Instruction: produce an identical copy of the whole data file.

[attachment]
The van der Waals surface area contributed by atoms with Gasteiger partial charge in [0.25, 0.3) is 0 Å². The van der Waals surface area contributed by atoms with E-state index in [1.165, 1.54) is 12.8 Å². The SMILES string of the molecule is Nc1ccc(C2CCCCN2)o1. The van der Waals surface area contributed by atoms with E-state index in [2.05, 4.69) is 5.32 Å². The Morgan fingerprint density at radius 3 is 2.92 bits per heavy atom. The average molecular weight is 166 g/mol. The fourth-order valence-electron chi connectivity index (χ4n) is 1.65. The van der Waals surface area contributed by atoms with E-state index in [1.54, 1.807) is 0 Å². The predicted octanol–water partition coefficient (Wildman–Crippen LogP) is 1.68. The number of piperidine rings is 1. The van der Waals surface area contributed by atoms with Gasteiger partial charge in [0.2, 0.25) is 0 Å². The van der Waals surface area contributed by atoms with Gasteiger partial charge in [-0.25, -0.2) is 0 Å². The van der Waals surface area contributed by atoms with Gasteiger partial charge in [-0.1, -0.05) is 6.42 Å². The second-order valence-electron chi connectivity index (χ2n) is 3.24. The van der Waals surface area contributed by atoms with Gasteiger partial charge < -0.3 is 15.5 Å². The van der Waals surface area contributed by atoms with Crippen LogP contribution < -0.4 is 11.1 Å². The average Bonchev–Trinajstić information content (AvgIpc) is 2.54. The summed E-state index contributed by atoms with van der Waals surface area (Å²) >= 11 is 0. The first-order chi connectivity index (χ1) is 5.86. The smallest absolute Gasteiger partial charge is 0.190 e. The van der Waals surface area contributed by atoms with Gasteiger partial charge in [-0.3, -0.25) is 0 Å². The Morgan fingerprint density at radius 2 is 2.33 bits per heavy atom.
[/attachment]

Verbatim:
The van der Waals surface area contributed by atoms with Gasteiger partial charge in [0.25, 0.3) is 0 Å². The van der Waals surface area contributed by atoms with E-state index in [1.165, 1.54) is 12.8 Å². The SMILES string of the molecule is Nc1ccc(C2CCCCN2)o1. The van der Waals surface area contributed by atoms with E-state index in [2.05, 4.69) is 5.32 Å². The Morgan fingerprint density at radius 3 is 2.92 bits per heavy atom. The average molecular weight is 166 g/mol. The fourth-order valence-electron chi connectivity index (χ4n) is 1.65. The van der Waals surface area contributed by atoms with E-state index in [1.54, 1.807) is 0 Å². The predicted octanol–water partition coefficient (Wildman–Crippen LogP) is 1.68. The number of piperidine rings is 1. The van der Waals surface area contributed by atoms with Gasteiger partial charge in [0.2, 0.25) is 0 Å². The van der Waals surface area contributed by atoms with Gasteiger partial charge in [-0.25, -0.2) is 0 Å². The van der Waals surface area contributed by atoms with Gasteiger partial charge in [-0.1, -0.05) is 6.42 Å². The second-order valence-electron chi connectivity index (χ2n) is 3.24. The van der Waals surface area contributed by atoms with Gasteiger partial charge < -0.3 is 15.5 Å². The van der Waals surface area contributed by atoms with Crippen LogP contribution < -0.4 is 11.1 Å². The average Bonchev–Trinajstić information content (AvgIpc) is 2.54. The summed E-state index contributed by atoms with van der Waals surface area (Å²) >= 11 is 0. The first-order chi connectivity index (χ1) is 5.86. The smallest absolute Gasteiger partial charge is 0.190 e. The van der Waals surface area contributed by atoms with Gasteiger partial charge in [-0.3, -0.25) is 0 Å². The Morgan fingerprint density at radius 2 is 2.33 bits per heavy atom.